Publication - Publication

Environmental principles and governance after Brexit: responses to consultation

Published: 4 Oct 2019

An analysis report on responses recieved as part of the Consultation on Environmental Principles and Governance in Scoltand, which ran from the 16 February to 11 May 2019.

81 page PDF

923.1 kB

81 page PDF

923.1 kB

Contents
Environmental principles and governance after Brexit: responses to consultation
7. Conclusions

81 page PDF

923.1 kB

7. Conclusions

7.1 A range of informed stakeholders took part in the consultation. They were typically highly-engaged and knowledgeable about relevant matters, including legal issues, management of Scotland's resources, planning and delivering services, environmental matters, the development of policy and monitoring environmental change.

7.2 Participants shared suggestions, examples and reflections on future environmental principles and governance in Scotland. They identified potential impacts of exit from the EU, the challenges and opportunities this may present, and the mitigating actions that Scotland can take to protect or enhance environmental protection. These responses provide a useful evidence base for the Scottish Government to draw upon in the development of the final legislation.

7.3 Responses to key proposals put forward by the Scottish Government were largely positive.

  • Clear support was evident for the introduction of a duty and a policy statement to guide the interpretation and application of a duty. In and around these endorsements was a high level of discussion and differences of opinion about whom the duty should apply to, and which principles to include within the duty.
  • Most believe a new function will be required to replace the current role of the European Commission in receiving complaints, and a range of models and suggestions were put forward about how to fulfil this role.
  • Almost all responses highlighted negative impacts of the loss of engagement with the EU on monitoring, measuring and reporting; many advocated for the establishment of an independent body to replicate this function.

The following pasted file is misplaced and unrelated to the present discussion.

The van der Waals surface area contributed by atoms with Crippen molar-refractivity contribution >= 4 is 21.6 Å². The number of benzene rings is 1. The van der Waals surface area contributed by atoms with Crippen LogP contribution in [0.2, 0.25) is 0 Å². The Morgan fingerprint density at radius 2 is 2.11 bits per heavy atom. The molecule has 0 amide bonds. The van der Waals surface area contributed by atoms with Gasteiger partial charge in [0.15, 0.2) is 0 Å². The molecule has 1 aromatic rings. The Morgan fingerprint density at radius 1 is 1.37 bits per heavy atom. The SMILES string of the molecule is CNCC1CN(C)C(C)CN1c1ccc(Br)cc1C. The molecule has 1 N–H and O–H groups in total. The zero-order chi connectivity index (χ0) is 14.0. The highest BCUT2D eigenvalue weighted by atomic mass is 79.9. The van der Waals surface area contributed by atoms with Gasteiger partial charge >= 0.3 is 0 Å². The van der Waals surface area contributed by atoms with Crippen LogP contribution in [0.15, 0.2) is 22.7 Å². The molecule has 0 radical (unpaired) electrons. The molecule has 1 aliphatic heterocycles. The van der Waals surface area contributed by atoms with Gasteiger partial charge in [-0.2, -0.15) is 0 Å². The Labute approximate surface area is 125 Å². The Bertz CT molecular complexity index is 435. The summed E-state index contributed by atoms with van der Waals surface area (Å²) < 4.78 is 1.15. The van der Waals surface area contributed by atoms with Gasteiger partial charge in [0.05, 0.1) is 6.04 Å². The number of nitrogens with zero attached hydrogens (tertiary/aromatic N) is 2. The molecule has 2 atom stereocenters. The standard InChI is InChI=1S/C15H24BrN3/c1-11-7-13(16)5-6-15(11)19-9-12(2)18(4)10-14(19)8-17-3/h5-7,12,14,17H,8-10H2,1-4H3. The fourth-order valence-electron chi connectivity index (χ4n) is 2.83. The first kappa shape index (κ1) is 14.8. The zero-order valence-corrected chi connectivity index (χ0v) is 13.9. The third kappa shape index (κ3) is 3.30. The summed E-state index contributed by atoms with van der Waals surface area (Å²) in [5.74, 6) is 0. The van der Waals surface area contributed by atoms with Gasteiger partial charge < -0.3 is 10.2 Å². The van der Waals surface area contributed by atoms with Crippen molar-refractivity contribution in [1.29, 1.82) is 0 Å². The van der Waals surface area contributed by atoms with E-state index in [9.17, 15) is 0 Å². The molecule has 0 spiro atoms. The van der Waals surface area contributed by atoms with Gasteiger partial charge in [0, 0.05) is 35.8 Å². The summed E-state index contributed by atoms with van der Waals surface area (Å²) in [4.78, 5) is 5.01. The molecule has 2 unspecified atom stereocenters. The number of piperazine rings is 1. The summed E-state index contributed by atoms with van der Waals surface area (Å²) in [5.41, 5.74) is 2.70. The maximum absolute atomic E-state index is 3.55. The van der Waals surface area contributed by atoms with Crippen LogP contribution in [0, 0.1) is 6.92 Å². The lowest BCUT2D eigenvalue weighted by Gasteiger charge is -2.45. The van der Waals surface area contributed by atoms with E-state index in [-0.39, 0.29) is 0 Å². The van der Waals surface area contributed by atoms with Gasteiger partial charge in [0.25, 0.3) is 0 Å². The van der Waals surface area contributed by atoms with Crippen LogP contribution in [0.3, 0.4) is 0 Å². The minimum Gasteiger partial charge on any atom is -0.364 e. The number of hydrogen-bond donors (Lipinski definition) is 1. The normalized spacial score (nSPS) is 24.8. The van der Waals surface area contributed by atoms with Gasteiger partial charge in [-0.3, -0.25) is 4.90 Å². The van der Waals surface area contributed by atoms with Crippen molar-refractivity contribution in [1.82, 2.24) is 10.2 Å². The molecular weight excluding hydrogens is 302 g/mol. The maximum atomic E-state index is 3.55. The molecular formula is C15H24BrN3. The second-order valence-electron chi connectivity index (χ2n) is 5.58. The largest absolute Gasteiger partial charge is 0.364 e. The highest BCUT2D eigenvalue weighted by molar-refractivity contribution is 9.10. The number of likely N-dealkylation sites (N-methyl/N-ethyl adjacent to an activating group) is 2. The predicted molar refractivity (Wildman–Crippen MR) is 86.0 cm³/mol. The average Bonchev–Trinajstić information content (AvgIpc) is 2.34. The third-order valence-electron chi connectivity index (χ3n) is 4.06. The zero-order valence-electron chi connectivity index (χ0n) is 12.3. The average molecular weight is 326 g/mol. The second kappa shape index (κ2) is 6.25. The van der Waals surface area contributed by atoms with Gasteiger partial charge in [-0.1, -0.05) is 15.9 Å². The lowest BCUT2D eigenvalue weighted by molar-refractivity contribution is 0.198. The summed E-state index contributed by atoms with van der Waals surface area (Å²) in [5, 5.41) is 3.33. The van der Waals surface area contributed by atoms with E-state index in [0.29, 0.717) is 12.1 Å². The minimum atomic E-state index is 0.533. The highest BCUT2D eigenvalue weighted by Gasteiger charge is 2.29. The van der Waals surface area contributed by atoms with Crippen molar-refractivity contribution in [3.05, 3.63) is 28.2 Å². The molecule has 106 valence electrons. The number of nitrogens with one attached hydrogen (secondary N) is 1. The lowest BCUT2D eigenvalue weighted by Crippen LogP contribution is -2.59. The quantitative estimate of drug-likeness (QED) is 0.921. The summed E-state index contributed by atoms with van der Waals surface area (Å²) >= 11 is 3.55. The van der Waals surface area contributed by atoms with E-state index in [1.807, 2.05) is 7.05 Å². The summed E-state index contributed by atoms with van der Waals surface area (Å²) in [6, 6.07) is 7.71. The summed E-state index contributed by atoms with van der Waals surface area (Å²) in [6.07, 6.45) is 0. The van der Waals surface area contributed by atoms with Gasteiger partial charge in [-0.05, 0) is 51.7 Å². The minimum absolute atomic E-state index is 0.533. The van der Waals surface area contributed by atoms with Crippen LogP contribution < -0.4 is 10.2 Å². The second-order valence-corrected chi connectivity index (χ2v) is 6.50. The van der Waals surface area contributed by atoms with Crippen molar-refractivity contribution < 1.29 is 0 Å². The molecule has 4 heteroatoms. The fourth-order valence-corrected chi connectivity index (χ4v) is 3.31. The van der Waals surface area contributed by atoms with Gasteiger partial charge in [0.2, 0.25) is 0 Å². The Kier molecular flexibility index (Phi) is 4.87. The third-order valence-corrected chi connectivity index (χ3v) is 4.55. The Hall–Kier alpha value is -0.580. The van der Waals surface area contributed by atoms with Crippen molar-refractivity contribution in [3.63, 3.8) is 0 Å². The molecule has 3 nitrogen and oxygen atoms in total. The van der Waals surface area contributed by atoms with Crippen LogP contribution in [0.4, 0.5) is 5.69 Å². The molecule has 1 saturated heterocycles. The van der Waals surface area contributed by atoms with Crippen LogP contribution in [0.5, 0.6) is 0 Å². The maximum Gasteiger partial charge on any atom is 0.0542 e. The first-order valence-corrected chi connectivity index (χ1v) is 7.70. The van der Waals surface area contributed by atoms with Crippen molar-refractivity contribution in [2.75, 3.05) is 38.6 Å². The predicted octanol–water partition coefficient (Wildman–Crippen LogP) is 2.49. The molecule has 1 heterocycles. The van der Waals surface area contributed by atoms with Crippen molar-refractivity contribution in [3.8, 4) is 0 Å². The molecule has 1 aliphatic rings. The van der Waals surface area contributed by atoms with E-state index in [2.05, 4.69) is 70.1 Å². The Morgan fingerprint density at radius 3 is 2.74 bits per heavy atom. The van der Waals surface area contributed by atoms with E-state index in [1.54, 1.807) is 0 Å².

• The majority believe that governance issues will arise as a result of the loss of EU scrutiny and assessment of performance. Over half of the respondents called for the creation of a new body to meet the requirements for effective scrutiny of environmental policy and delivery; most agreed with the scope of the policy suggestions included in the consultation, with many calling for the scrutiny to be extended to new areas.
  • Most believe the loss of the EU complaints function and EU enforcement powers will have a negative impact on Scotland. Almost all shared suggestions about what could be done to address this. Many advocated for the establishment of an independent body or watchdog.

7.4 Overall the Scottish Government's proposals were endorsed by respondents. However, given the breadth of views amongst respondents about priorities, areas of focus, the scope of the legal framework, calls for more detail, and the range in appetite in terms of ambition, it may be a challenge to develop a legislative solution that satisfies all interested audiences.


Contact

Email: fiona.eddy@gov.scot